Fame, difficulty, and usefulness

Pierre Fermat is best known for two theorems, dubbed his “last” theorem and his “little” theorem. His last theorem is famous, difficult to prove, and useless. His little theorem is relatively arcane, easy to prove, and extremely useful.

There’s little relation between technical difficulty and usefulness.

Fermat’s last theorem

Fermat’s last theorem says there are no positive integer solutions to

an + bn = cn

for integers n > 2. This theorem was proven three and a half centuries after Fermat proposed it. The theorem is well known, even in pop culture. For example, Captain Picard tries to prove it in Star Trek: Next Generation. Fermat’s last theorem was famous for being an open problem that was easy to state. Now that it has been proven, perhaps it will fade from popular consciousness.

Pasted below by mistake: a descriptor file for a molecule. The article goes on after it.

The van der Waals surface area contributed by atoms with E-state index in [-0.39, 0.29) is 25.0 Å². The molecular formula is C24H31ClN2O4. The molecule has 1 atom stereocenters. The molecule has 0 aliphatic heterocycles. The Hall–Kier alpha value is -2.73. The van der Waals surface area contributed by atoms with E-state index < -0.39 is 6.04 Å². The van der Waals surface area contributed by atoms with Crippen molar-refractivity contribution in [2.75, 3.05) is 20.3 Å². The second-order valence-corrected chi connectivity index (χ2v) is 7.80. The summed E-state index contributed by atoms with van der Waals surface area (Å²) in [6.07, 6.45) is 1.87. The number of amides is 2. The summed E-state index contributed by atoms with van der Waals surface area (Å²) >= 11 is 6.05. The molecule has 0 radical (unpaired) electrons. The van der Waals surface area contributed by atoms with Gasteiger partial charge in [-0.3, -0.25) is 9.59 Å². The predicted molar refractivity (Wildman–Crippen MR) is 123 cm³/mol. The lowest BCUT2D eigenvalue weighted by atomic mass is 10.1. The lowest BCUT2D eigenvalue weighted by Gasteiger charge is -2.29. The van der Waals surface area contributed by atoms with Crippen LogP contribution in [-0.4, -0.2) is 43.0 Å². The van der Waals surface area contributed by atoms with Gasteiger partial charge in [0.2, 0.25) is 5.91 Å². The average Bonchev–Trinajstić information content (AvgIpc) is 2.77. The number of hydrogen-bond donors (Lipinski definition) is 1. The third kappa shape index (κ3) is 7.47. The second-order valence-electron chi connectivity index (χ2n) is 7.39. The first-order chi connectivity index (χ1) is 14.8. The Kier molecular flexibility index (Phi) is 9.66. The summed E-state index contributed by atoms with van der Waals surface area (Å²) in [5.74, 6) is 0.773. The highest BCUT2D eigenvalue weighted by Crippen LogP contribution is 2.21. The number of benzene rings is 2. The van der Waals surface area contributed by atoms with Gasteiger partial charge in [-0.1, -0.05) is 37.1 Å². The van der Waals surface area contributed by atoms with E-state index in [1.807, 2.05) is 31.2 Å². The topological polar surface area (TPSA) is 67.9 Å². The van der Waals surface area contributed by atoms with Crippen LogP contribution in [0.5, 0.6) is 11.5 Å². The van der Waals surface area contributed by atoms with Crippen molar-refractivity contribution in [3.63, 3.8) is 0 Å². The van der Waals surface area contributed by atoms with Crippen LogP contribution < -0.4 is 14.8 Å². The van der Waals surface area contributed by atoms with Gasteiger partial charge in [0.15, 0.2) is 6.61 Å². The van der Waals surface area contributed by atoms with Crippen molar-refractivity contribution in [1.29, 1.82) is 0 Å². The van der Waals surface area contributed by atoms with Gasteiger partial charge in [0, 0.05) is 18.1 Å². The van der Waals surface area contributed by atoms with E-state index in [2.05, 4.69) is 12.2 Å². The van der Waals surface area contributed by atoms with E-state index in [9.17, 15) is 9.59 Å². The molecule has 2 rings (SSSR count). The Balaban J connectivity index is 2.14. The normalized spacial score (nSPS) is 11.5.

The mathematics developed over the years in attempts to prove Fermat’s last theorem has been very useful, but the theorem itself is of no practical importance that I’m aware of.

Fermat’s little theorem

Fermat’s little theorem says that if p is a prime and a is any integer not divisible by p, then ap − 1 − 1 is divisible by p. This theorem is unknown in pop culture but familiar in math circles. It’s proved near the beginning of any introductory number theory class.

The theorem, and its generalization by Euler, comes up constantly in applications of number theory. See three examples here.

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